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Options for a Player who is a Post and Perimeter Threat

The following question came up in the comments section of the post, Quick Options for a Scoring Post and an Athletic Post. Rick answered it in the comments, but I didn’t want anyone to miss it.

Question: I have a 4 guard that I want playing the perimeter and in the post. What are some options that I can do? I also have a center that I need to get the ball to also. My 4 guard can post, penetrate, hit the mid range and outside shot. What should be the rules for her when she is on the perimeter and in the post?

Answer: The rule for her should be that no one takes a shot until she has touched the ball at least once every possession!

When she has the ball in her hands, she has the freedom to choose the next best action – those without the ball react with their one predetermined action. This allows her to move everybody depending on her chosen action. I’m sure you’ve already made her aware this.

However, when she passes, whether it’s on the perimeter or into the post, she must cut. Point out to her that cutters, like ball handlers, have the freedom to choose the next best action. This is where she can use her abilities inside and out.

When she Passes & Cuts, she can choose to:

  1. Post up after her cut in the mid-post, high post, short corner on ball side or weak side. That immediately changes your formation from 4out to 3out – these kinds of formation changes are tough on defenses.
  2. Screen for her Post player. After the screen, there’s lots of options – flash to another posting spot, fill out to the perimeter, screen for a perimeter.
  3. Set a back-screen for any teammate on the perimeter. She can literally choose to take the place of anyone on the perimeter. And those who back-screen are often open for 3’s after they shape up.
  4. She can set a Pin Screen on helping defenders after her basket cut. If the skip pass follows, then she will be sealing a defender inside. Once again, a change in formation.
  5. She can use a Pin Screen if a teammate sets one for her on her way out of the lane.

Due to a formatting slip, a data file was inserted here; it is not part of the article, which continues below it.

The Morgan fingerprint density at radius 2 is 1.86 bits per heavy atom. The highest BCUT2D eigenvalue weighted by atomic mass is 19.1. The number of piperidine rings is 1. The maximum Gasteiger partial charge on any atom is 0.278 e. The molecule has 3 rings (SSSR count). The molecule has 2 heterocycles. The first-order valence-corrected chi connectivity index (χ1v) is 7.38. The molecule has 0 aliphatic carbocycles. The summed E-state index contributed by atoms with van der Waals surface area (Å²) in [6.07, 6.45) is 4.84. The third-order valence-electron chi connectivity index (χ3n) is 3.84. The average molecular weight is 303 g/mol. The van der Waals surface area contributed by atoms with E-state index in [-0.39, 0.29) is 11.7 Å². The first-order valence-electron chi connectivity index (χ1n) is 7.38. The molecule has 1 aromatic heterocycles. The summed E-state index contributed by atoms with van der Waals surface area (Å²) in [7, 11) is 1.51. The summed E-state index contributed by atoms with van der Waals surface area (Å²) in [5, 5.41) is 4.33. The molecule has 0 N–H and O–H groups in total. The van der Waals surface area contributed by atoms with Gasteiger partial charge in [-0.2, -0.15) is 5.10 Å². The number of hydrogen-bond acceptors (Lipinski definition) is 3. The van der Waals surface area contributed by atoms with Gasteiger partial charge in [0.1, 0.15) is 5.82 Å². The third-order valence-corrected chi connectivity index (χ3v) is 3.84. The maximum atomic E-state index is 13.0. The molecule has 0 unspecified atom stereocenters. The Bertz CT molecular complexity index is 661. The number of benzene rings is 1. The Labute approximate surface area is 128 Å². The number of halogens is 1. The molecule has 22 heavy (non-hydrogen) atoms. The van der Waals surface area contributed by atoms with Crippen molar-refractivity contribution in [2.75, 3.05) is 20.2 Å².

6. And of course, she can fill out to an open spot of her choice. This sounds trite, but filling out to the right spot can lead to a 1-on-1 isolation and the act of “filling out” becomes her move to get open. A bad close-out on her would be bad for the defense.

Some other thoughts when she doesn’t have the ball:

  1. Her skill with the Read Line should be the best on the team. Most defenders will try to deny her the ball. When she is one pass away (especially when filling an open spot) and her defender comes over the Read Line, she should have the ball on a rear cut headed for the rim.
  2. Teammates should look to use the Speed Dribble or Dribble-At to create rear cut situations for her.
  3. A Power Dribble toward her will bring her to the ball on the outside in a Pick & Roll situation. I can’t help but think that this would be a good situation for her.
  4. Teammates who have made a basket cut should look to set her a Back Screen. Besides her obvious cut the basket, a back screen on her in a 4out formation allows her to use two staggered screens: the back-screen and her teammate in the post. How difficult is it to defend a great player who gets to use two staggered screens that come at unpredictable times?

That’s a lot of options. Most likely, your team and your 4 guard will respond to some better than others. Try them all, find what works best, and leverage those as much as possible. Oh, and let us know how it goes.

Photo credit: dumpingpixels from Flickr


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about rick torbett

Rick Torbett has taught thousands of coaches to win more games through his innovative approach to the game. He has created powerful training for coaches at any level so they can coach their best and win more games.

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